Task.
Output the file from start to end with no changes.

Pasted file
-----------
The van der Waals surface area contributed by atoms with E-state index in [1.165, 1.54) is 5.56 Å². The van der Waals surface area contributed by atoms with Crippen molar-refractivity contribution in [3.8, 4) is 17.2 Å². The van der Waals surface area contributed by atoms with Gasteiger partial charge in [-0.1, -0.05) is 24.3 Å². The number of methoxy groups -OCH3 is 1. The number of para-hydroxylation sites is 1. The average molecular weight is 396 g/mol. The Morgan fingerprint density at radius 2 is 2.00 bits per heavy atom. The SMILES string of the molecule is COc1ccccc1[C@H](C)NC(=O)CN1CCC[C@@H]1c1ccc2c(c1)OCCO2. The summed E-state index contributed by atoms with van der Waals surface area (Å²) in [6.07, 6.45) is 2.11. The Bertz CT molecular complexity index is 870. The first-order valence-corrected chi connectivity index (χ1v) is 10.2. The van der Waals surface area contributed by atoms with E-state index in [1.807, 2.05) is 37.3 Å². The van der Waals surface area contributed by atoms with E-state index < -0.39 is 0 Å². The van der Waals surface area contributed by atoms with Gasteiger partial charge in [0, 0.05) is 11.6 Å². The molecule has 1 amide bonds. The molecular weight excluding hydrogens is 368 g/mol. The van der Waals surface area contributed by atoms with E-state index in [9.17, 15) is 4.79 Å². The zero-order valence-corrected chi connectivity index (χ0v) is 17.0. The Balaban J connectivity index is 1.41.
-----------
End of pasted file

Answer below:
The van der Waals surface area contributed by atoms with E-state index in [1.165, 1.54) is 5.56 Å². The van der Waals surface area contributed by atoms with Crippen molar-refractivity contribution in [3.8, 4) is 17.2 Å². The van der Waals surface area contributed by atoms with Gasteiger partial charge in [-0.1, -0.05) is 24.3 Å². The number of methoxy groups -OCH3 is 1. The number of para-hydroxylation sites is 1. The average molecular weight is 396 g/mol. The Morgan fingerprint density at radius 2 is 2.00 bits per heavy atom. The SMILES string of the molecule is COc1ccccc1[C@H](C)NC(=O)CN1CCC[C@@H]1c1ccc2c(c1)OCCO2. The summed E-state index contributed by atoms with van der Waals surface area (Å²) in [6.07, 6.45) is 2.11. The Bertz CT molecular complexity index is 870. The first-order valence-corrected chi connectivity index (χ1v) is 10.2. The van der Waals surface area contributed by atoms with E-state index in [1.807, 2.05) is 37.3 Å². The van der Waals surface area contributed by atoms with E-state index < -0.39 is 0 Å². The van der Waals surface area contributed by atoms with Gasteiger partial charge in [0, 0.05) is 11.6 Å². The molecule has 1 amide bonds. The molecular weight excluding hydrogens is 368 g/mol. The van der Waals surface area contributed by atoms with E-state index in [9.17, 15) is 4.79 Å². The zero-order valence-corrected chi connectivity index (χ0v) is 17.0. The Balaban J connectivity index is 1.41.